Video game company CEO resigns after backlash over support for Texas abortion law

CEO of video game publisher Tripwire Interactive LLC quit Monday afternoon after a severe backlash over comments he made in support of the recent Texas abortion law.

“CEO John Gibson’s comments“ ignored the values ​​of the entire team, our partners and much of our wider community, ”the Roswell, Ga-based editor said in a statement.

Gibson, who co-founded Tripwire in 2005, said on Saturday on Twitter that he supported the recent U.S. Supreme Court decision to allow Texas law to take effect. The law prohibits abortions after six weeks and replaces citizens in suing people to perform or assist in the procedure.

Tripwire, which publishes games like this year’s popular medieval warrior Chivalry 2, came under intense pressure from fans over the weekend, including boycott calls. Some employees also shared criticism about their own private social media accounts, saying they did not support Gibson’s views.

There are several companies that have criticized the law and some have announced measures to help support staff who may be affected by the ban.

Uber Technologies Inc. and Lyft Inc. they pledged to pay legal fees for the defendant drivers, while dating app companies Match Inc. and Bumble Inc. they said they would launch relief funds to help employees affected by the legislation. GoDaddy Inc., which provides web hosting services, said it informed the Texas Right to Life group that it needs to find a new hosting provider.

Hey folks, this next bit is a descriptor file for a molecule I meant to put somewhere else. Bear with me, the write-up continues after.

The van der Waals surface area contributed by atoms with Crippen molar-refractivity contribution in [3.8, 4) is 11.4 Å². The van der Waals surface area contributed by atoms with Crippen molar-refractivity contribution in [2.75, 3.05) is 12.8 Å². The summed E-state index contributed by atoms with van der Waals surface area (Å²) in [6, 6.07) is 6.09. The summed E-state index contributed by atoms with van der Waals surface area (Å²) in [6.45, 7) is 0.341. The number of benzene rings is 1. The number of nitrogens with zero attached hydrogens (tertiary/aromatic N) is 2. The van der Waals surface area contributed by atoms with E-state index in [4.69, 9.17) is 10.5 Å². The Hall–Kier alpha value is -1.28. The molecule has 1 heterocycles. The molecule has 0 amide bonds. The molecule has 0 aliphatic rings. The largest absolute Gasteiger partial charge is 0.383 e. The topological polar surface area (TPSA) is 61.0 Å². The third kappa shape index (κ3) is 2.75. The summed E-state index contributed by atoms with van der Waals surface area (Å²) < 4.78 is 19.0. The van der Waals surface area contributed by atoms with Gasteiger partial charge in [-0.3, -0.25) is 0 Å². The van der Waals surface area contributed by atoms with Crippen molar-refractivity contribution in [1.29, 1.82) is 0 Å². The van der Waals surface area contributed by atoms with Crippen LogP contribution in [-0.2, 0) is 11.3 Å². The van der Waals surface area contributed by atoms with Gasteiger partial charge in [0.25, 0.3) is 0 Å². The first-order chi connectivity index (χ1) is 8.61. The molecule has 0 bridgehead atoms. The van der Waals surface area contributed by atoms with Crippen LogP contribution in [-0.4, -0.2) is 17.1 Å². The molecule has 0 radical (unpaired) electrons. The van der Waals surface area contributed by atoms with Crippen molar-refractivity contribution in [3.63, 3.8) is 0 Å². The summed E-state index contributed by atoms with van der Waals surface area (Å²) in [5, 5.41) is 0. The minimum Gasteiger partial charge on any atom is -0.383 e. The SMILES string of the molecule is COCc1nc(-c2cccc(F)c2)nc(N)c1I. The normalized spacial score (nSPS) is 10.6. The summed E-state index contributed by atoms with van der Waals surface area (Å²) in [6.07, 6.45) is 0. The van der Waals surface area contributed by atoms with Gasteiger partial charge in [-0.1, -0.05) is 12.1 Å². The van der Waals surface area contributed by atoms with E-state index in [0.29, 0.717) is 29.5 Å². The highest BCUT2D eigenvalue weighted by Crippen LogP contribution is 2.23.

On Monday, Tripwire said in a statement that Gibson would be replaced by its co-founder Alan Wilson. “Our Tripwire leadership team deeply regrets and is unified in our commitment to take swift action and foster a more positive environment,” the company said.

Tripwire did not say whether Gibson would remain in the company or retain ownership.

In January, a sign is displayed at the +1 Labs offices at Match Group in Dallas.
Amusement companies Uber and Lyft said Friday they will cover the legal fees of any driver sued under a new law banning most abortions in Texas.

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